City Council Meeting: January 14, 2014
Agenda Item: 3-P
To: Mayor and City Council
From: Gigi Decavalles-Hughes, Director of Finance
Subject: Purchase New Parking Access and Revenue Control System
The Parking Access and Revenue Control System (PARCS) replacement project is one of the approved Capital Improvement Projects for fiscal year 2013/14. As the result of a competitive procurement process, DataPark USA Inc. is recommended as the best bidder to provide the new PARCS system. The contract would include purchase and installation of new parking equipment for 14 parking facilities for an amount not to exceed $3,400,000, and provide ongoing maintenance service for seven years with an option to extend for three additional years for a total ten-year amount not to exceed $5,000,000. An agreement to cover up to 10 years of maintenance is recommended as the average life expectancy of parking equipment is seven to ten years.
The City first installed the current Skidata PARCS equipment 13 years ago in seven downtown parking structures. Since then, five additional facilities have been added, as well as 37 pay–on-foot machines to fully automate the parking system. This has provided for the full automation of 13 facilities in Downtown and the Civic Center. The average lifespan of parking equipment is seven to ten years.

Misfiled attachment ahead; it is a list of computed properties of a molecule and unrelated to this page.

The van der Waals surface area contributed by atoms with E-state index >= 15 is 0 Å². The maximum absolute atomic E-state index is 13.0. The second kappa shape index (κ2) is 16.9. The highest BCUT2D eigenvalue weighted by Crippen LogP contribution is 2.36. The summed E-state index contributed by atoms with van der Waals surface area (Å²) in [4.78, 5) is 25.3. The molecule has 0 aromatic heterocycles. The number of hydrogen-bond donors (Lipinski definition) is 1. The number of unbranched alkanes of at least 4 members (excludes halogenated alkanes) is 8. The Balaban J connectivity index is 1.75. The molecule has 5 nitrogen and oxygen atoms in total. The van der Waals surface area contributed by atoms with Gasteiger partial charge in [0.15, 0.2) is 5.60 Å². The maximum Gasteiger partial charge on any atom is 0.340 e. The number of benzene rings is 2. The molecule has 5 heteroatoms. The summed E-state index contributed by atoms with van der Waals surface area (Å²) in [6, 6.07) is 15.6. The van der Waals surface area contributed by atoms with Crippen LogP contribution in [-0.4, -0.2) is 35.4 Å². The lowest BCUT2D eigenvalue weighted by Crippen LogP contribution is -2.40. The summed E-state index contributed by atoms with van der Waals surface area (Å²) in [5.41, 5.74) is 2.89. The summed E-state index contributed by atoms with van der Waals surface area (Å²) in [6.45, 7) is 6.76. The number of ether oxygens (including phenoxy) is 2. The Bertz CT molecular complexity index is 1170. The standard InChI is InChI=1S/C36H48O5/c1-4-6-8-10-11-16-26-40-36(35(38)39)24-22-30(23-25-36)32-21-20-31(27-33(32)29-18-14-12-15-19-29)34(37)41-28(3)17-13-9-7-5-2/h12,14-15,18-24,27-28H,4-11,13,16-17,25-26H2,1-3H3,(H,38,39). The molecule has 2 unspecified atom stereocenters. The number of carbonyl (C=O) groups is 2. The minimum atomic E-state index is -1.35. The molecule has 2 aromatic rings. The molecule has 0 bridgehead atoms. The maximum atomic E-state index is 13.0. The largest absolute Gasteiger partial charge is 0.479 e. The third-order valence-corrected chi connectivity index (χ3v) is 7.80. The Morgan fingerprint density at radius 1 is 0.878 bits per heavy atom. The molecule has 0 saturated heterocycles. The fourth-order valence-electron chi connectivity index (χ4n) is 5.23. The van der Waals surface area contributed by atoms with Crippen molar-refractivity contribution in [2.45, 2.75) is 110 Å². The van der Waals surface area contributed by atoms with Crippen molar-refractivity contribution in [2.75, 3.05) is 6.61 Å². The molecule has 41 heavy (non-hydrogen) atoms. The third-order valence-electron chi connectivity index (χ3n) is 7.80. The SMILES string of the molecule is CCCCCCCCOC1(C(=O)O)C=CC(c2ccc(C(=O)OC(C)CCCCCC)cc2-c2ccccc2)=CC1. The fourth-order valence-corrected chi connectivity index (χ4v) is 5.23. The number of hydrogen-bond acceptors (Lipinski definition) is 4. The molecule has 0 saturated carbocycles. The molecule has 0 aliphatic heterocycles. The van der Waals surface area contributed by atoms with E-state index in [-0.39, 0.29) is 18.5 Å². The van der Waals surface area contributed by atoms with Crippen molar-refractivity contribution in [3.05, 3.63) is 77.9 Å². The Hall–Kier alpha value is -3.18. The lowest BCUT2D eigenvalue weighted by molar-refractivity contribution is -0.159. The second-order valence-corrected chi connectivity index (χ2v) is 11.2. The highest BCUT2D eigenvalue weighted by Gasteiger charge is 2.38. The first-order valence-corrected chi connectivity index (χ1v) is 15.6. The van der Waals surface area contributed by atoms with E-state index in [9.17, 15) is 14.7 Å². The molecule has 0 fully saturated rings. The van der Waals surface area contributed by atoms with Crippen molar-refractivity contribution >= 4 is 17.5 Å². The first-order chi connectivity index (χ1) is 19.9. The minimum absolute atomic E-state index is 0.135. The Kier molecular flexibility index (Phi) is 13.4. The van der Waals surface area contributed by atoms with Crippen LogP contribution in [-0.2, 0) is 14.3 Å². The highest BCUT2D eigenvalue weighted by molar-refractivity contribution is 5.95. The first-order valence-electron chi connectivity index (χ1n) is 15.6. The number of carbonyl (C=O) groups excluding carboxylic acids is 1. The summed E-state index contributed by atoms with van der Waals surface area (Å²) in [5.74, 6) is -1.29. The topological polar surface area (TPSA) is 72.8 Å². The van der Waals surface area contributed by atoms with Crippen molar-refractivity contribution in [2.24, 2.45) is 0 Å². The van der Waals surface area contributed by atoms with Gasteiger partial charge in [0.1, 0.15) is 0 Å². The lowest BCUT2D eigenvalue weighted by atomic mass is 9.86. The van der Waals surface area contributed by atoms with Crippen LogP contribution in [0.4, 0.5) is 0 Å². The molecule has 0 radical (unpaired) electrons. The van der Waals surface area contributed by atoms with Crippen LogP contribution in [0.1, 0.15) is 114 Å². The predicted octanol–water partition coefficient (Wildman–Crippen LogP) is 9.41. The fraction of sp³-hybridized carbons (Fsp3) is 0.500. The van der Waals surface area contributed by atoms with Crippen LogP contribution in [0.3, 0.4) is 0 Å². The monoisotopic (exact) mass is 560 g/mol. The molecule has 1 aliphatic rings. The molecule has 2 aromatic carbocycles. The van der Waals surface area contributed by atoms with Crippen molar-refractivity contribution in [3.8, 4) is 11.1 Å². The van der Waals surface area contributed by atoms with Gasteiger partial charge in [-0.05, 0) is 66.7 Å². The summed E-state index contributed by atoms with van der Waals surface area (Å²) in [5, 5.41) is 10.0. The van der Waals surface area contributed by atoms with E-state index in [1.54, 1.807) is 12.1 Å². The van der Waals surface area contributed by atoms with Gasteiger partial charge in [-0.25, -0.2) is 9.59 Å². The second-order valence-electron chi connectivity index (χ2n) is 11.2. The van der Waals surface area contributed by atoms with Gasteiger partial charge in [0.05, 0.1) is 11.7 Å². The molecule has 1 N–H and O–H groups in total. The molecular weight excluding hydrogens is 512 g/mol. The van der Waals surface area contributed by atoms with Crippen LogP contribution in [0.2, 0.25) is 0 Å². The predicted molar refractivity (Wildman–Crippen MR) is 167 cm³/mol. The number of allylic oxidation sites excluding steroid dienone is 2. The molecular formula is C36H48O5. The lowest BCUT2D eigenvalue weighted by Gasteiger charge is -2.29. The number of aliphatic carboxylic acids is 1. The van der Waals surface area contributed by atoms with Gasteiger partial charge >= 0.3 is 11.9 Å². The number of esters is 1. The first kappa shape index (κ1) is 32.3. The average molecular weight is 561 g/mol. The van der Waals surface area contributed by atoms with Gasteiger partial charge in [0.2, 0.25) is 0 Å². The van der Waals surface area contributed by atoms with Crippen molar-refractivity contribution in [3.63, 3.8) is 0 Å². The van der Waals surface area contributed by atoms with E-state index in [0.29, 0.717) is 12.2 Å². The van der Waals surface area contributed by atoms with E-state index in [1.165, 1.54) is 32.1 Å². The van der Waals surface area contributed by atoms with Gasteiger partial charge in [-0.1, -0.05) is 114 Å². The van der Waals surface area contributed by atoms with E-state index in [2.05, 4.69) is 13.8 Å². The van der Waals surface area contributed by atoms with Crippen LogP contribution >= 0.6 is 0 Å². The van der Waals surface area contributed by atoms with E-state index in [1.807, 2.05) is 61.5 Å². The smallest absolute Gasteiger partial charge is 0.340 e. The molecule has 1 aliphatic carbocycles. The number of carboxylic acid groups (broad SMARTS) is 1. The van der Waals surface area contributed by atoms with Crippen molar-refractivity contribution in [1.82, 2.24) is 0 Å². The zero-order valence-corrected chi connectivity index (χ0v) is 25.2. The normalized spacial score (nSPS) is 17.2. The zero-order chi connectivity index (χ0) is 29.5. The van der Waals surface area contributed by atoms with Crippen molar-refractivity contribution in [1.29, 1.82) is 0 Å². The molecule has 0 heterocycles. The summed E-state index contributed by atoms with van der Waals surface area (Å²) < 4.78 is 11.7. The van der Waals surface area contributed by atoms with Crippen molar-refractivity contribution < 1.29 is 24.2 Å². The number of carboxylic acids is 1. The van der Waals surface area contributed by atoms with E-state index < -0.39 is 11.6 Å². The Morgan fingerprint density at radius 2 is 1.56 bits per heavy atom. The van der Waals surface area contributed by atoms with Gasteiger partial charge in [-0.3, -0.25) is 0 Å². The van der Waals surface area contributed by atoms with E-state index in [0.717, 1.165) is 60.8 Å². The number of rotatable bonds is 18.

The centralized parking system is operated by one system control panel located in Downtown Parking Structure 5 and processes approximately nine million transactions annually. The use of the centralized parking system provides Parking Operations staff the ability to consolidate reporting and revenue control functions and implement related operations. The current PARCS in the City’s gated parking facilities has outlived its lifespan and experiences frequent operating difficulties. It needs replacement and infrastructure upgrades. Most recently, the SkiData system was offline for several hours on Saturday, December 28 and Monday, December 31 which resulted in significantly increased staffing cost, lost revenue and a negative customer experience through delays and increased traffic.